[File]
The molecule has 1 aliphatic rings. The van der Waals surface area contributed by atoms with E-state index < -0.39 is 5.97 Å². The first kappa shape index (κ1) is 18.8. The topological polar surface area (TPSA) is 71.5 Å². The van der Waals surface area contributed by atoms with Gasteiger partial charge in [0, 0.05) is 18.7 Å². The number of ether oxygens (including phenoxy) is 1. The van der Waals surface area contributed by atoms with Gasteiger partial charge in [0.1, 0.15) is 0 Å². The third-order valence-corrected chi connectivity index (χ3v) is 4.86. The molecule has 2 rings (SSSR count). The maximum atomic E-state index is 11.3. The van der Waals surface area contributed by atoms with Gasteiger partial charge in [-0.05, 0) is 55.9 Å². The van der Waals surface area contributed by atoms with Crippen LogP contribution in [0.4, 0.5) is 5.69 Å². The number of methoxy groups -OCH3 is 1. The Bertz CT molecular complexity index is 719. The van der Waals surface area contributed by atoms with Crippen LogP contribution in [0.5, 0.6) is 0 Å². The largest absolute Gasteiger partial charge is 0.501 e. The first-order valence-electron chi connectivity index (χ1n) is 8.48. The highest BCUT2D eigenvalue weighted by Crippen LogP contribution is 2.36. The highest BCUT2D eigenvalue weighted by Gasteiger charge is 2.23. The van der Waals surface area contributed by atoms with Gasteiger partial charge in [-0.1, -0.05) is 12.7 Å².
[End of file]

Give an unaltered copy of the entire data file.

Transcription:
The molecule has 1 aliphatic rings. The van der Waals surface area contributed by atoms with E-state index < -0.39 is 5.97 Å². The first kappa shape index (κ1) is 18.8. The topological polar surface area (TPSA) is 71.5 Å². The van der Waals surface area contributed by atoms with Gasteiger partial charge in [0, 0.05) is 18.7 Å². The number of ether oxygens (including phenoxy) is 1. The van der Waals surface area contributed by atoms with Gasteiger partial charge in [0.1, 0.15) is 0 Å². The third-order valence-corrected chi connectivity index (χ3v) is 4.86. The molecule has 2 rings (SSSR count). The maximum atomic E-state index is 11.3. The van der Waals surface area contributed by atoms with Gasteiger partial charge in [-0.05, 0) is 55.9 Å². The van der Waals surface area contributed by atoms with Crippen LogP contribution in [0.4, 0.5) is 5.69 Å². The number of methoxy groups -OCH3 is 1. The Bertz CT molecular complexity index is 719. The van der Waals surface area contributed by atoms with Crippen LogP contribution in [0.5, 0.6) is 0 Å². The largest absolute Gasteiger partial charge is 0.501 e. The first-order valence-electron chi connectivity index (χ1n) is 8.48. The highest BCUT2D eigenvalue weighted by Crippen LogP contribution is 2.36. The highest BCUT2D eigenvalue weighted by Gasteiger charge is 2.23. The van der Waals surface area contributed by atoms with Gasteiger partial charge in [-0.1, -0.05) is 12.7 Å².